How Baby Talk in First Year
How Baby Talk in First Year
Talking doesn’t just happen. Children have to learn how.
There is a definite pattern which children follow in learning to talk and if you know what signs to watch for you can recognize their progress. No two children will show the same signs at exactly the same time, of course.
Nevertheless, certain signs can serve as checkpoints to tell you how well a child is developing. And so a child who fails to show these signs at all, or who lags a full year or more behind other children in his behavior, may be the child who needs help.
The first year
The baby spends his first year of life learning to listen. Although the newborn infant comes equipped with a pair of finely tuned signal receivers, his ears, he doesn’t yet know how to use them. A buzz of meaningless noise surrounds him and no one sound is more important than any other. Unlike his ears, the hearing center of his brain is still immature.
As the baby grows, two things happen.: he becomes more skilled at picking out certain sounds and associating them with meanings, and his brain becomes more adept at interpreting and remembering sound signals.
This development is easy to see very early. If you make a sudden, loud sound near a day-old baby’s head, you will not see any reaction. Only a check on his pulse or breathing rate will show a change in response.
But just two weeks later, the same noose will make him jerk and turn his head toward you. A noise called the human voice means something to him now. If he hears another baby crying, he will cry. By his fourth to sixth week familiar sounds like the telephone bell or the closing of a door no longer make him start.
He can pick out one voice his mother’s from all the others, and it can soothe him and stop his crying. By eight weeks these mother-sounds can make him smile.
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What is actually happening is that he is beginning to be able to listen. He can select certain sounds and memorize them, so that when he hears that sound again he can match it with the one he has heard before. Attention, selection, memorization, recall, matching—these skills are basic to all learning, and especially to learning to talk.
At the same time these early hearing and language skills get under way, the infant begins to practice sound-making. His first sounds are the discomfort sounds, shrill, nasal whines which he seems to spend all his time making when he is not quiet or sleeping.
They mean nothing to him yet, but are part of his squirming, fussing movements which tell his mouth that he is uncomfortable, maybe wet or hungry.
Within the baby’s first month, another kind of sound emerges: the comfort sounds. These are clearly different from the discomfort sounds. They are less nasal, more throaty and vowel-like. These coos,
gurgles, sighs and grunts are the ancestors of true speech. As the child grows, his comfort sounds will contain more of the vowels and consonants and rhythms which he will later use in speaking.
As the months go by you can detect severe: new kinds of sound-making. When the child is about eight weeks old he begins to babble, a very important step. Until now, his noises signalled comfort or discomfort, but when he babbles he is making sounds for the fun of making and hearing them.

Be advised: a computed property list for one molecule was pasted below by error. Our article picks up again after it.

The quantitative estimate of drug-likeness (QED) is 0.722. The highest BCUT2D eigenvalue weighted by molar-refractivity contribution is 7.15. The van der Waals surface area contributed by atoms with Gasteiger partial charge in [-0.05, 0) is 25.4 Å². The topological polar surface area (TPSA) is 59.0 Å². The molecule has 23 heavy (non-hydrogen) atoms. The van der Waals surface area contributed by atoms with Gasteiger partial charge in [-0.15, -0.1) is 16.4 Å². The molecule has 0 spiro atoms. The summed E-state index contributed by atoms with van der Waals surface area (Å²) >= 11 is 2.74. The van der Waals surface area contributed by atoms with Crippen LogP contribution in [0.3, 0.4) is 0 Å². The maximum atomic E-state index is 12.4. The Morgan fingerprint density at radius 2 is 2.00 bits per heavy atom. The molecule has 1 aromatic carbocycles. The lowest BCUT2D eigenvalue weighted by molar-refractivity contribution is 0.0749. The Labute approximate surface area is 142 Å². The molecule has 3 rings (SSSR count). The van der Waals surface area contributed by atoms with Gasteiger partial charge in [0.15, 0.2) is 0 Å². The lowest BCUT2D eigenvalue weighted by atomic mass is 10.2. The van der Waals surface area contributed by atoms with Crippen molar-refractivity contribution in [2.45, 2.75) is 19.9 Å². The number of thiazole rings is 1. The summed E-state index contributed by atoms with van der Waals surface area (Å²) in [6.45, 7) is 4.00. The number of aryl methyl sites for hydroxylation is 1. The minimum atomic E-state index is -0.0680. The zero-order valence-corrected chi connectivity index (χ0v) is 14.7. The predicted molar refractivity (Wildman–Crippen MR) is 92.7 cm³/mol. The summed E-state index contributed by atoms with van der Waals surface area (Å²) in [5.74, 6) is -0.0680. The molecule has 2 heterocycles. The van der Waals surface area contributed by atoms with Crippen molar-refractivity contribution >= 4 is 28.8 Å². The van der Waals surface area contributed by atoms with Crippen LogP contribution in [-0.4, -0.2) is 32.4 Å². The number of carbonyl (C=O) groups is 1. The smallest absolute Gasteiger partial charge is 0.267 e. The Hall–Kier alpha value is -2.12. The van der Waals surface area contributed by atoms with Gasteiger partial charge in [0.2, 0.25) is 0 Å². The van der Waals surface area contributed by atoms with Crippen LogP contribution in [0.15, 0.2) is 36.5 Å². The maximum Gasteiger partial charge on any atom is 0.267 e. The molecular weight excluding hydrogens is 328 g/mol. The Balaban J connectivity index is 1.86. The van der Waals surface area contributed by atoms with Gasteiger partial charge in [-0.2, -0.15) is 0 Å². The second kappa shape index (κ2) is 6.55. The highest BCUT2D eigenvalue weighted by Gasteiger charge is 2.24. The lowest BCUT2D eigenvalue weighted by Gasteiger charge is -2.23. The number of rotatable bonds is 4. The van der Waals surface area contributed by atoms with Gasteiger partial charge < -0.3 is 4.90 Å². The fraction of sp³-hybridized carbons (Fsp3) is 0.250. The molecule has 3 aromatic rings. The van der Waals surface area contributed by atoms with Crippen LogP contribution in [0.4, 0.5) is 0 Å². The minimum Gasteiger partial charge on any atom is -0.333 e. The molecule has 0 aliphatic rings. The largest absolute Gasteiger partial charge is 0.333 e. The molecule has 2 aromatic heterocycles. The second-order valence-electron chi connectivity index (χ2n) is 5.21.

First he plays with the vowel sounds, “ee”, “ih”, and “uh”; then come the consonant sounds, M, N, P, B, T, D, and G. Some of this babbling is social and the baby will perform with other people around, when he seems to be talking back to the voices around him. But much babbling is private and stops when he is interrupted. Babbling is a very necessary practice session for the child and he should be encouraged.
It will take him several years to master the complicated muscle movements which form sounds into words, and the more practice he can get the better. Any enthusiasm you show will add to his enjoyment and the interest in sounds he needs in order to learn to talk.
At five or six months you can detect another change as the baby’s babbling develops into vocal play. He begins to use sounds for a purpose: to get attention, to mean “no”, to mean “I’m hungry,” Private babbling doesn’t stop, but now the child seems to enjoy social noise-making. He will answer your sounds with a sound of his own, lis:xiling and talking to you in his own fashion.
At eight months the babbling develops another feature, inflection. His voice begins to have rises and falls. Sometimes he seems to be asking a question, giving you an order, making a serious statement, or expressing surprise. These inflections sound like true speech. They are the first feature of his babbling which closely resembles adult sound-making.
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The infant who never babbles, or who stops babbling about the time he is four- to six-months-old should make you suspicious. Deaf children gradually stop babbling at this age. Sinop they can’t hear the sounds they make, they lose interest in playing with mouth movements and exercising their vocal muscles.
During this period the baby also shows signs of better listening ability. The four-month-old can tell the difference between friendly speech, which makes him smile, and angry sounds, which make him frown and whimper.
The eight-month-old finds sound so interesting that a quiet, conversational voice can make him turn his head and shoulders toward its source. The sound of his mother’s voice is all powerful. It quiets him when he frets, even awakens him when he sleeps. He will respond to other sounds if they are nearby the vacuum cleaner, the dog barking. his own name. “No” begins to mean something to him when yell say it.
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How Baby Talk in First Year Article Source : Learning to talk by National Inst. of Health Bethesda ,Md, document